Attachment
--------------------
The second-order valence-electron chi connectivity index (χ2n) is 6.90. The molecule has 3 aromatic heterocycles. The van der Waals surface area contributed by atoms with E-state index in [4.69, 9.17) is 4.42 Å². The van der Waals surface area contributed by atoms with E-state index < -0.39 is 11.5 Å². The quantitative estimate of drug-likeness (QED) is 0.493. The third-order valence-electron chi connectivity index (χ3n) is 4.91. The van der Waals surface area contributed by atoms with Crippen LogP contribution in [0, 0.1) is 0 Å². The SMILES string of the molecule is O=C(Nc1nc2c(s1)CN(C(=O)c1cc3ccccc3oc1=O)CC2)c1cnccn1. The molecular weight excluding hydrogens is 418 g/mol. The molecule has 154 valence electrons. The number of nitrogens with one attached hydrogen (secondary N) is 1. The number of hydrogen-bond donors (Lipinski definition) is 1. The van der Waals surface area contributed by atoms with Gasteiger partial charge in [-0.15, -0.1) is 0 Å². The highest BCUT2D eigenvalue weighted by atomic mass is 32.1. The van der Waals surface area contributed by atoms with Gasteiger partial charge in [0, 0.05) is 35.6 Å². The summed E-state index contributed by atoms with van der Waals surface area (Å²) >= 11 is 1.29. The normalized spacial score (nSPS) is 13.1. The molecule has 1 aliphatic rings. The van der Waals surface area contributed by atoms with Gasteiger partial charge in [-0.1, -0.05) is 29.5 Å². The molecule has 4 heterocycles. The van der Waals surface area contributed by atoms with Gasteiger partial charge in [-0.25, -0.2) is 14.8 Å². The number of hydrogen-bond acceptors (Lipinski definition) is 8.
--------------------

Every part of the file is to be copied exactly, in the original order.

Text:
The second-order valence-electron chi connectivity index (χ2n) is 6.90. The molecule has 3 aromatic heterocycles. The van der Waals surface area contributed by atoms with E-state index in [4.69, 9.17) is 4.42 Å². The van der Waals surface area contributed by atoms with E-state index < -0.39 is 11.5 Å². The quantitative estimate of drug-likeness (QED) is 0.493. The third-order valence-electron chi connectivity index (χ3n) is 4.91. The van der Waals surface area contributed by atoms with Crippen LogP contribution in [0, 0.1) is 0 Å². The SMILES string of the molecule is O=C(Nc1nc2c(s1)CN(C(=O)c1cc3ccccc3oc1=O)CC2)c1cnccn1. The molecular weight excluding hydrogens is 418 g/mol. The molecule has 154 valence electrons. The number of nitrogens with one attached hydrogen (secondary N) is 1. The number of hydrogen-bond donors (Lipinski definition) is 1. The van der Waals surface area contributed by atoms with Gasteiger partial charge in [-0.15, -0.1) is 0 Å². The highest BCUT2D eigenvalue weighted by atomic mass is 32.1. The van der Waals surface area contributed by atoms with Gasteiger partial charge in [0, 0.05) is 35.6 Å². The summed E-state index contributed by atoms with van der Waals surface area (Å²) >= 11 is 1.29. The normalized spacial score (nSPS) is 13.1. The molecule has 1 aliphatic rings. The van der Waals surface area contributed by atoms with Gasteiger partial charge in [-0.1, -0.05) is 29.5 Å². The molecule has 4 heterocycles. The van der Waals surface area contributed by atoms with Gasteiger partial charge in [-0.25, -0.2) is 14.8 Å². The number of hydrogen-bond acceptors (Lipinski definition) is 8.